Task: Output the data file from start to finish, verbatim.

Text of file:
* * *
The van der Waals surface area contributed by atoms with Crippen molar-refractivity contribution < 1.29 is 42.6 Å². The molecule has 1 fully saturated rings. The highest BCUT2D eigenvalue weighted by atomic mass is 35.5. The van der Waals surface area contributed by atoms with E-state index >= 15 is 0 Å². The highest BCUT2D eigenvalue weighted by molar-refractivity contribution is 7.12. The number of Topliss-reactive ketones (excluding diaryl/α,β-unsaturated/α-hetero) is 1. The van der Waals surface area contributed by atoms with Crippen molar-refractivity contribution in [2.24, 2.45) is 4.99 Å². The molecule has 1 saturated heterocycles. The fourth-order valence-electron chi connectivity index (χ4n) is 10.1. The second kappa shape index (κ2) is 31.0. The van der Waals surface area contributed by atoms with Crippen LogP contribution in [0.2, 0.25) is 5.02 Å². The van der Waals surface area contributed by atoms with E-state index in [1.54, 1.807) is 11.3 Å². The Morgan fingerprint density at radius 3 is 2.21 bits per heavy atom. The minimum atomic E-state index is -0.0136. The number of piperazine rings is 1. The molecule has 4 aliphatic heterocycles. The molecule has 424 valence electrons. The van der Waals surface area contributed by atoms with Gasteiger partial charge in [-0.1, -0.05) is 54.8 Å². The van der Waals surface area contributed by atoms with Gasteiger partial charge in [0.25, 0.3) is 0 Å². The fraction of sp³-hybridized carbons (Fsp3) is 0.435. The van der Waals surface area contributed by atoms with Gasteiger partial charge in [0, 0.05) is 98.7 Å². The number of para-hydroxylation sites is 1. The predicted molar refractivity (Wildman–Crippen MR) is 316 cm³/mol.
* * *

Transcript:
The van der Waals surface area contributed by atoms with Crippen molar-refractivity contribution < 1.29 is 42.6 Å². The molecule has 1 fully saturated rings. The highest BCUT2D eigenvalue weighted by atomic mass is 35.5. The van der Waals surface area contributed by atoms with E-state index >= 15 is 0 Å². The highest BCUT2D eigenvalue weighted by molar-refractivity contribution is 7.12. The number of Topliss-reactive ketones (excluding diaryl/α,β-unsaturated/α-hetero) is 1. The van der Waals surface area contributed by atoms with Crippen molar-refractivity contribution in [2.24, 2.45) is 4.99 Å². The molecule has 1 saturated heterocycles. The fourth-order valence-electron chi connectivity index (χ4n) is 10.1. The second kappa shape index (κ2) is 31.0. The van der Waals surface area contributed by atoms with Crippen LogP contribution in [0.2, 0.25) is 5.02 Å². The van der Waals surface area contributed by atoms with E-state index in [1.54, 1.807) is 11.3 Å². The Morgan fingerprint density at radius 3 is 2.21 bits per heavy atom. The minimum atomic E-state index is -0.0136. The number of piperazine rings is 1. The molecule has 4 aliphatic heterocycles. The molecule has 424 valence electrons. The van der Waals surface area contributed by atoms with Gasteiger partial charge in [-0.1, -0.05) is 54.8 Å². The van der Waals surface area contributed by atoms with Gasteiger partial charge in [0.25, 0.3) is 0 Å². The fraction of sp³-hybridized carbons (Fsp3) is 0.435. The van der Waals surface area contributed by atoms with Gasteiger partial charge in [0, 0.05) is 98.7 Å². The number of para-hydroxylation sites is 1. The predicted molar refractivity (Wildman–Crippen MR) is 316 cm³/mol.